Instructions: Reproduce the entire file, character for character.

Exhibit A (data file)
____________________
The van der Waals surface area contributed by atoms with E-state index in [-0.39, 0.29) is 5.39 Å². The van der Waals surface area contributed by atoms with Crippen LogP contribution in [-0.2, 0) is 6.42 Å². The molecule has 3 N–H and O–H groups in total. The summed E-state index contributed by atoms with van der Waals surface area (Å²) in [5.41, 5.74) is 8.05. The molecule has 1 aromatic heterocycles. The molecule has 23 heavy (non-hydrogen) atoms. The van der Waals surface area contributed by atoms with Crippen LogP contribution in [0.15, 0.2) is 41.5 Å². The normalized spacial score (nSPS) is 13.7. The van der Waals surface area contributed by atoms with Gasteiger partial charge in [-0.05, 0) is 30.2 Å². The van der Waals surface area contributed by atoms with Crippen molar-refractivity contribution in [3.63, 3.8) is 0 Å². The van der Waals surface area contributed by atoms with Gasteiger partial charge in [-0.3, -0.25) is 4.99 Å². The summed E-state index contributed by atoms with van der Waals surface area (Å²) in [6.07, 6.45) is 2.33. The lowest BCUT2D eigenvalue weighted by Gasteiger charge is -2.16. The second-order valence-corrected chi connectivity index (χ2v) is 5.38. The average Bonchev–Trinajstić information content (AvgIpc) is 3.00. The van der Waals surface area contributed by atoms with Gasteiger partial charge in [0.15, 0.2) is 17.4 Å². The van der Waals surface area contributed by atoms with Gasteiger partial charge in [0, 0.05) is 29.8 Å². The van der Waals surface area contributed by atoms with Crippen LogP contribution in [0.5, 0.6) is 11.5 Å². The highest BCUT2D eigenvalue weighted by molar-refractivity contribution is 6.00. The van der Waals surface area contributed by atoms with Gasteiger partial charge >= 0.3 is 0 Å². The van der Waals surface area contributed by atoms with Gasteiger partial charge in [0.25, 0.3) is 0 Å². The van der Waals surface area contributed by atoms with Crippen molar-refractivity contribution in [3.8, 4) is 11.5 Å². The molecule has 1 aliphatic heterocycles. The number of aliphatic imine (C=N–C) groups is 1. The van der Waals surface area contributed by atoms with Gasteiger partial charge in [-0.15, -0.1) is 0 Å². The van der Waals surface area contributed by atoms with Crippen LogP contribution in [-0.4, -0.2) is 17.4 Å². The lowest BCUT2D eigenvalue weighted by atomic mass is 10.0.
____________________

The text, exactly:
The van der Waals surface area contributed by atoms with E-state index in [-0.39, 0.29) is 5.39 Å². The van der Waals surface area contributed by atoms with Crippen LogP contribution in [-0.2, 0) is 6.42 Å². The molecule has 3 N–H and O–H groups in total. The summed E-state index contributed by atoms with van der Waals surface area (Å²) in [5.41, 5.74) is 8.05. The molecule has 1 aromatic heterocycles. The molecule has 23 heavy (non-hydrogen) atoms. The van der Waals surface area contributed by atoms with Crippen LogP contribution in [0.15, 0.2) is 41.5 Å². The normalized spacial score (nSPS) is 13.7. The van der Waals surface area contributed by atoms with Gasteiger partial charge in [-0.05, 0) is 30.2 Å². The van der Waals surface area contributed by atoms with Crippen molar-refractivity contribution in [3.63, 3.8) is 0 Å². The van der Waals surface area contributed by atoms with Gasteiger partial charge in [-0.3, -0.25) is 4.99 Å². The summed E-state index contributed by atoms with van der Waals surface area (Å²) in [6.07, 6.45) is 2.33. The lowest BCUT2D eigenvalue weighted by Gasteiger charge is -2.16. The second-order valence-corrected chi connectivity index (χ2v) is 5.38. The average Bonchev–Trinajstić information content (AvgIpc) is 3.00. The van der Waals surface area contributed by atoms with Gasteiger partial charge in [0.15, 0.2) is 17.4 Å². The van der Waals surface area contributed by atoms with Gasteiger partial charge in [0, 0.05) is 29.8 Å². The van der Waals surface area contributed by atoms with Crippen LogP contribution in [0.5, 0.6) is 11.5 Å². The highest BCUT2D eigenvalue weighted by molar-refractivity contribution is 6.00. The van der Waals surface area contributed by atoms with Gasteiger partial charge >= 0.3 is 0 Å². The van der Waals surface area contributed by atoms with Gasteiger partial charge in [0.25, 0.3) is 0 Å². The van der Waals surface area contributed by atoms with Crippen molar-refractivity contribution in [3.8, 4) is 11.5 Å². The molecule has 1 aliphatic heterocycles. The number of aliphatic imine (C=N–C) groups is 1. The van der Waals surface area contributed by atoms with Gasteiger partial charge in [-0.15, -0.1) is 0 Å². The van der Waals surface area contributed by atoms with Crippen LogP contribution in [-0.4, -0.2) is 17.4 Å². The lowest BCUT2D eigenvalue weighted by atomic mass is 10.0.